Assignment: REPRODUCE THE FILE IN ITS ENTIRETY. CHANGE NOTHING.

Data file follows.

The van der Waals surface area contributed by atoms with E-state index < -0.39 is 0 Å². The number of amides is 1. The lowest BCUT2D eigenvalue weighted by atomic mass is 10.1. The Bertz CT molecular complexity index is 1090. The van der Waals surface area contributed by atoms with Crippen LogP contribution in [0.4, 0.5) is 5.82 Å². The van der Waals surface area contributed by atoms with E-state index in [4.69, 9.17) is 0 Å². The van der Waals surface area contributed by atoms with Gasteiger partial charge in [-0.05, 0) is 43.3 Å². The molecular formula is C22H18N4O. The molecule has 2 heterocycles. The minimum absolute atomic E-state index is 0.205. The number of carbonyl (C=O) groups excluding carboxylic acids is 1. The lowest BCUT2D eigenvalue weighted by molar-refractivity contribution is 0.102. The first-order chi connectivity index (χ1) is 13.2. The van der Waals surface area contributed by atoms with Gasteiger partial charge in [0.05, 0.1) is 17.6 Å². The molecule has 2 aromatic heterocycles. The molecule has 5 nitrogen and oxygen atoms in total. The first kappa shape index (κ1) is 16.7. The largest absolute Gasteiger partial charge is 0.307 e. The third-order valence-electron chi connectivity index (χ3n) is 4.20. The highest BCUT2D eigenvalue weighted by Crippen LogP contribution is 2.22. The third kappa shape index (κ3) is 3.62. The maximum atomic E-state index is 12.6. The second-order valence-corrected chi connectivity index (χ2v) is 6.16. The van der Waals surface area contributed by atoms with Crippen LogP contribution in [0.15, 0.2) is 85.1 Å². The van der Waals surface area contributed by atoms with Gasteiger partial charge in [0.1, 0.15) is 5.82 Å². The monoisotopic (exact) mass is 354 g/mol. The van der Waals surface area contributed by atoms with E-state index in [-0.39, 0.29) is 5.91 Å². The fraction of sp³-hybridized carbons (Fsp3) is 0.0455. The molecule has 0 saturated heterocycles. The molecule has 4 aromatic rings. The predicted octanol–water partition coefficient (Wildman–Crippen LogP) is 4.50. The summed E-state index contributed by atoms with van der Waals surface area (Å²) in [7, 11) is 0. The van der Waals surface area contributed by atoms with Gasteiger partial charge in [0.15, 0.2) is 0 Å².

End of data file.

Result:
The van der Waals surface area contributed by atoms with E-state index < -0.39 is 0 Å². The number of amides is 1. The lowest BCUT2D eigenvalue weighted by atomic mass is 10.1. The Bertz CT molecular complexity index is 1090. The van der Waals surface area contributed by atoms with Crippen LogP contribution in [0.4, 0.5) is 5.82 Å². The van der Waals surface area contributed by atoms with E-state index in [4.69, 9.17) is 0 Å². The van der Waals surface area contributed by atoms with Gasteiger partial charge in [-0.05, 0) is 43.3 Å². The molecular formula is C22H18N4O. The molecule has 2 heterocycles. The minimum absolute atomic E-state index is 0.205. The number of carbonyl (C=O) groups excluding carboxylic acids is 1. The lowest BCUT2D eigenvalue weighted by molar-refractivity contribution is 0.102. The first-order chi connectivity index (χ1) is 13.2. The van der Waals surface area contributed by atoms with Gasteiger partial charge in [0.05, 0.1) is 17.6 Å². The molecule has 2 aromatic heterocycles. The molecule has 5 nitrogen and oxygen atoms in total. The first kappa shape index (κ1) is 16.7. The largest absolute Gasteiger partial charge is 0.307 e. The third-order valence-electron chi connectivity index (χ3n) is 4.20. The highest BCUT2D eigenvalue weighted by Crippen LogP contribution is 2.22. The third kappa shape index (κ3) is 3.62. The maximum atomic E-state index is 12.6. The second-order valence-corrected chi connectivity index (χ2v) is 6.16. The van der Waals surface area contributed by atoms with Crippen LogP contribution in [0.15, 0.2) is 85.1 Å². The van der Waals surface area contributed by atoms with Gasteiger partial charge in [0.1, 0.15) is 5.82 Å². The monoisotopic (exact) mass is 354 g/mol. The van der Waals surface area contributed by atoms with E-state index in [-0.39, 0.29) is 5.91 Å². The fraction of sp³-hybridized carbons (Fsp3) is 0.0455. The molecule has 0 saturated heterocycles. The molecule has 4 aromatic rings. The predicted octanol–water partition coefficient (Wildman–Crippen LogP) is 4.50. The summed E-state index contributed by atoms with van der Waals surface area (Å²) in [7, 11) is 0. The van der Waals surface area contributed by atoms with Gasteiger partial charge in [0.15, 0.2) is 0 Å².